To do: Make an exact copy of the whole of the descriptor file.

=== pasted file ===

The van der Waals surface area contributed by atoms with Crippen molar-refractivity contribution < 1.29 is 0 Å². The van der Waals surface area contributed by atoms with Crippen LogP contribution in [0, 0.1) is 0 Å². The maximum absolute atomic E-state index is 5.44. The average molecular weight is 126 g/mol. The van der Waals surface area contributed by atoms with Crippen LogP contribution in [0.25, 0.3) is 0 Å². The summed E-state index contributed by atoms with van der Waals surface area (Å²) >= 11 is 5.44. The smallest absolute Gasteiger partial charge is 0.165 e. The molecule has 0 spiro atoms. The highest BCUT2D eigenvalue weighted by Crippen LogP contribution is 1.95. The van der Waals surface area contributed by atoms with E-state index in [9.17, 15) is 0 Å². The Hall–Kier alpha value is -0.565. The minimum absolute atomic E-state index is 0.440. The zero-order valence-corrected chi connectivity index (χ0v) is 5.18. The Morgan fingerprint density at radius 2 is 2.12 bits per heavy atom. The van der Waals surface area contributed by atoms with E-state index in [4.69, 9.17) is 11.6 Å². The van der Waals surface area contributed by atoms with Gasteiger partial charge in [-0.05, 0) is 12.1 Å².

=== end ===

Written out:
The van der Waals surface area contributed by atoms with Crippen molar-refractivity contribution < 1.29 is 0 Å². The van der Waals surface area contributed by atoms with Crippen LogP contribution in [0, 0.1) is 0 Å². The maximum absolute atomic E-state index is 5.44. The average molecular weight is 126 g/mol. The van der Waals surface area contributed by atoms with Crippen LogP contribution in [0.25, 0.3) is 0 Å². The summed E-state index contributed by atoms with van der Waals surface area (Å²) >= 11 is 5.44. The smallest absolute Gasteiger partial charge is 0.165 e. The molecule has 0 spiro atoms. The highest BCUT2D eigenvalue weighted by Crippen LogP contribution is 1.95. The van der Waals surface area contributed by atoms with E-state index in [9.17, 15) is 0 Å². The Hall–Kier alpha value is -0.565. The minimum absolute atomic E-state index is 0.440. The zero-order valence-corrected chi connectivity index (χ0v) is 5.18. The Morgan fingerprint density at radius 2 is 2.12 bits per heavy atom. The van der Waals surface area contributed by atoms with E-state index in [4.69, 9.17) is 11.6 Å². The van der Waals surface area contributed by atoms with Gasteiger partial charge in [-0.05, 0) is 12.1 Å².